Ban Red Soft Tops

Photo: Porsche

I apologise if it seems like a bit of mixed-messaging, especially from virtually all of my dearly beloved co-workers here at Gizmodo who tell me I am so grievously wrong that it is causing physical pain to them, so let me set the record straight: Red cars are great, but red soft tops on convertibles are awful. Ban them. Ban them all.

I was reminded today of my hatred of red convertible tops when I saw the other version of the Bentley Continental GT convertible Number 1 Edition. It was black and it had a red soft top. Ick.

Photo: Bentley

The thing with red soft tops is they always look like a cheap afterthought. Like they ran out of the other colours at the factory and were like, “Oh, no! What are we gonna do to keep people dry from the rain?” And someone looked up from sniffing glue, pointed at the drapes and went, “Those will do!”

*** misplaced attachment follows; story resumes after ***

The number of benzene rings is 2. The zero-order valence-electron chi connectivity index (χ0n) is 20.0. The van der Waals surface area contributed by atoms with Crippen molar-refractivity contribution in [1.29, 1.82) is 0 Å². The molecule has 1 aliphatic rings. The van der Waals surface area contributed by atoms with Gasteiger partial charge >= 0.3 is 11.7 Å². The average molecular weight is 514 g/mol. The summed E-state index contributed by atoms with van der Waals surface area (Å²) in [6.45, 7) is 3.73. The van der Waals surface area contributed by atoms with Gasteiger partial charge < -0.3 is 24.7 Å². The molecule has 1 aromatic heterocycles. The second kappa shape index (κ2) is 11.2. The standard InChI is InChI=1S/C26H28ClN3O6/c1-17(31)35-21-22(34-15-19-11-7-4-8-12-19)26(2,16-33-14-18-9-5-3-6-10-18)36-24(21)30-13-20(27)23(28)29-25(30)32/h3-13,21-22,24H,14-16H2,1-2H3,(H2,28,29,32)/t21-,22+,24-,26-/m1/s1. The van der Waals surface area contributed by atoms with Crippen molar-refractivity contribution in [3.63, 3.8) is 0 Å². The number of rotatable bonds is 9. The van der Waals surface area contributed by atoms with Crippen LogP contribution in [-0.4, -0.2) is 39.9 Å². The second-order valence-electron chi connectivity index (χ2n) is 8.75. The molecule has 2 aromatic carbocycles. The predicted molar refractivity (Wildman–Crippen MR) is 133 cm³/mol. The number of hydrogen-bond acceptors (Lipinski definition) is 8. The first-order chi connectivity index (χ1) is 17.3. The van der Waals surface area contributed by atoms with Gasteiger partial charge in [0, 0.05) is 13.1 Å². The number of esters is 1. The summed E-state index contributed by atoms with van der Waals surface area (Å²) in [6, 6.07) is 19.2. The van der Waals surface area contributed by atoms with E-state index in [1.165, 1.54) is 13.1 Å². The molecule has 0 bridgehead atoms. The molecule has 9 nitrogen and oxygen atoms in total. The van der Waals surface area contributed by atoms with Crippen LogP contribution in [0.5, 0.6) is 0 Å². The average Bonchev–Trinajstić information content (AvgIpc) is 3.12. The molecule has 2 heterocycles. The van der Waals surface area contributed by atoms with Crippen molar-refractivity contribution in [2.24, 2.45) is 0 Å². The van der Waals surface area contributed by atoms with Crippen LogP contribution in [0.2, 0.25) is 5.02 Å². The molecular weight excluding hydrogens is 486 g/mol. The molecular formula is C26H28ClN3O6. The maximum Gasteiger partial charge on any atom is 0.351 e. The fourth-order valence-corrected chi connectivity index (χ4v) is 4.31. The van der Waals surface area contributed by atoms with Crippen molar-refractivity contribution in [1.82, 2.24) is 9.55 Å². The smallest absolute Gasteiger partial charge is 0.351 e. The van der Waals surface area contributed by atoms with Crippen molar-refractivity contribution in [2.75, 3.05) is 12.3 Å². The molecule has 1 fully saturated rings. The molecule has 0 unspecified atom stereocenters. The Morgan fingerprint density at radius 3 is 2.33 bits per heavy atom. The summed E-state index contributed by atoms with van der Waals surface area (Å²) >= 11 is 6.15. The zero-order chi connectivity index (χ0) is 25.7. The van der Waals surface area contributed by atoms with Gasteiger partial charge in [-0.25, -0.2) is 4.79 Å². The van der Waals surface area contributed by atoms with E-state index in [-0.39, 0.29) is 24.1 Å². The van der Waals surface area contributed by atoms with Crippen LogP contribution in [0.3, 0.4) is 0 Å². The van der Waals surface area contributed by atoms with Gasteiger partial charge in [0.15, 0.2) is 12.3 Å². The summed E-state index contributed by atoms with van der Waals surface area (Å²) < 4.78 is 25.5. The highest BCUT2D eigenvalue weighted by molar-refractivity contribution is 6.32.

Red soft tops have always given off a sense of sloppy senescence to me. I always feel like I’d see them rolling through the streets of Coral Gables at the hands of some retiree on the way to the weekly bingo match. They are the people who wear a lot of pastels and have strong opinions about “the younger generation.”

Look. Look at them all, ruining otherwise perfectly good cars. So rude, that warm-hued expanse of canvas, stretching out for far too long. It looks good on no car because it always manages to clash with everything else.

Photo: Porsche
Photo: Rolls-Royce
Photo: Mazda
Photo: Mercedes-Benz

I am a black soft tops-only girl myself, but there are two exceptions.

Exception 1: The car is Italian. Only then is the tan soft top acceptable. I’m sorry, I don’t make the rules.

Photo: Fiat

Exception 2: A blue top looks real good on cars that are either silver or light blue.

Photo: Kristen Lee, Jalopnik

These are the two exceptions. If you must buy a soft top convertible, then keep the soft top black unless the car falls into either one of those two categories.

And never check the box for red.

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